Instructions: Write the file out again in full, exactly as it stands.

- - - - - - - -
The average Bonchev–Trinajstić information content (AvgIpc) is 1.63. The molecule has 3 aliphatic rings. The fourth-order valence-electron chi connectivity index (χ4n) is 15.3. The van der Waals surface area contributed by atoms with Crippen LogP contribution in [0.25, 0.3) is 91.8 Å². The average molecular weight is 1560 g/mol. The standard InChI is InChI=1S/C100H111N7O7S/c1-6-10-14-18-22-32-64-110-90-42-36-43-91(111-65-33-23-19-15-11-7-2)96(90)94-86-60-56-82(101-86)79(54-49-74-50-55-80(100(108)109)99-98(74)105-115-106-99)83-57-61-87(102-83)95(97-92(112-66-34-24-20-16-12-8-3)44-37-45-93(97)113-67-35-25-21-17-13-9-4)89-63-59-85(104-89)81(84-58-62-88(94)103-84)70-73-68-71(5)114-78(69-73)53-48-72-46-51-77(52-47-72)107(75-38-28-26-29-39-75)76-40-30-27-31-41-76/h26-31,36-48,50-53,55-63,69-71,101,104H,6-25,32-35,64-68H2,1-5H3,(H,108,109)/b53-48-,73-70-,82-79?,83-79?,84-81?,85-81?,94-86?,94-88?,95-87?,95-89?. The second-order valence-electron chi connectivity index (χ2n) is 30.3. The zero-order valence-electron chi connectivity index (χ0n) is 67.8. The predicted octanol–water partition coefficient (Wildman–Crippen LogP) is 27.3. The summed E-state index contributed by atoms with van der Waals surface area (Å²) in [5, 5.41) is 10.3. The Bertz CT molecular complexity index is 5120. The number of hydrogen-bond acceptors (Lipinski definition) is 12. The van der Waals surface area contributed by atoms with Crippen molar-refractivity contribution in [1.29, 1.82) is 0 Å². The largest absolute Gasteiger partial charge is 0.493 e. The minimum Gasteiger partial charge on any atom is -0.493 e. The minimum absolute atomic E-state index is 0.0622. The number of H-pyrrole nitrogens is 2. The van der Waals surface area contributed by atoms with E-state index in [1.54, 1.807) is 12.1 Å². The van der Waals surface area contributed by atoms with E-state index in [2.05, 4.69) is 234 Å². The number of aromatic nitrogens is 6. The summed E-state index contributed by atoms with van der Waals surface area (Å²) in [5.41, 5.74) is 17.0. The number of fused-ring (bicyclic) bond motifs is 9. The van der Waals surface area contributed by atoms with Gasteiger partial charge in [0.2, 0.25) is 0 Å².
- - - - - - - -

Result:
The average Bonchev–Trinajstić information content (AvgIpc) is 1.63. The molecule has 3 aliphatic rings. The fourth-order valence-electron chi connectivity index (χ4n) is 15.3. The van der Waals surface area contributed by atoms with Crippen LogP contribution in [0.25, 0.3) is 91.8 Å². The average molecular weight is 1560 g/mol. The standard InChI is InChI=1S/C100H111N7O7S/c1-6-10-14-18-22-32-64-110-90-42-36-43-91(111-65-33-23-19-15-11-7-2)96(90)94-86-60-56-82(101-86)79(54-49-74-50-55-80(100(108)109)99-98(74)105-115-106-99)83-57-61-87(102-83)95(97-92(112-66-34-24-20-16-12-8-3)44-37-45-93(97)113-67-35-25-21-17-13-9-4)89-63-59-85(104-89)81(84-58-62-88(94)103-84)70-73-68-71(5)114-78(69-73)53-48-72-46-51-77(52-47-72)107(75-38-28-26-29-39-75)76-40-30-27-31-41-76/h26-31,36-48,50-53,55-63,69-71,101,104H,6-25,32-35,64-68H2,1-5H3,(H,108,109)/b53-48-,73-70-,82-79?,83-79?,84-81?,85-81?,94-86?,94-88?,95-87?,95-89?. The second-order valence-electron chi connectivity index (χ2n) is 30.3. The zero-order valence-electron chi connectivity index (χ0n) is 67.8. The predicted octanol–water partition coefficient (Wildman–Crippen LogP) is 27.3. The summed E-state index contributed by atoms with van der Waals surface area (Å²) in [5, 5.41) is 10.3. The Bertz CT molecular complexity index is 5120. The number of hydrogen-bond acceptors (Lipinski definition) is 12. The van der Waals surface area contributed by atoms with Crippen molar-refractivity contribution in [1.29, 1.82) is 0 Å². The largest absolute Gasteiger partial charge is 0.493 e. The minimum Gasteiger partial charge on any atom is -0.493 e. The minimum absolute atomic E-state index is 0.0622. The number of H-pyrrole nitrogens is 2. The van der Waals surface area contributed by atoms with E-state index in [1.54, 1.807) is 12.1 Å². The van der Waals surface area contributed by atoms with E-state index in [2.05, 4.69) is 234 Å². The number of aromatic nitrogens is 6. The summed E-state index contributed by atoms with van der Waals surface area (Å²) in [5.41, 5.74) is 17.0. The number of fused-ring (bicyclic) bond motifs is 9. The van der Waals surface area contributed by atoms with Gasteiger partial charge in [0.2, 0.25) is 0 Å².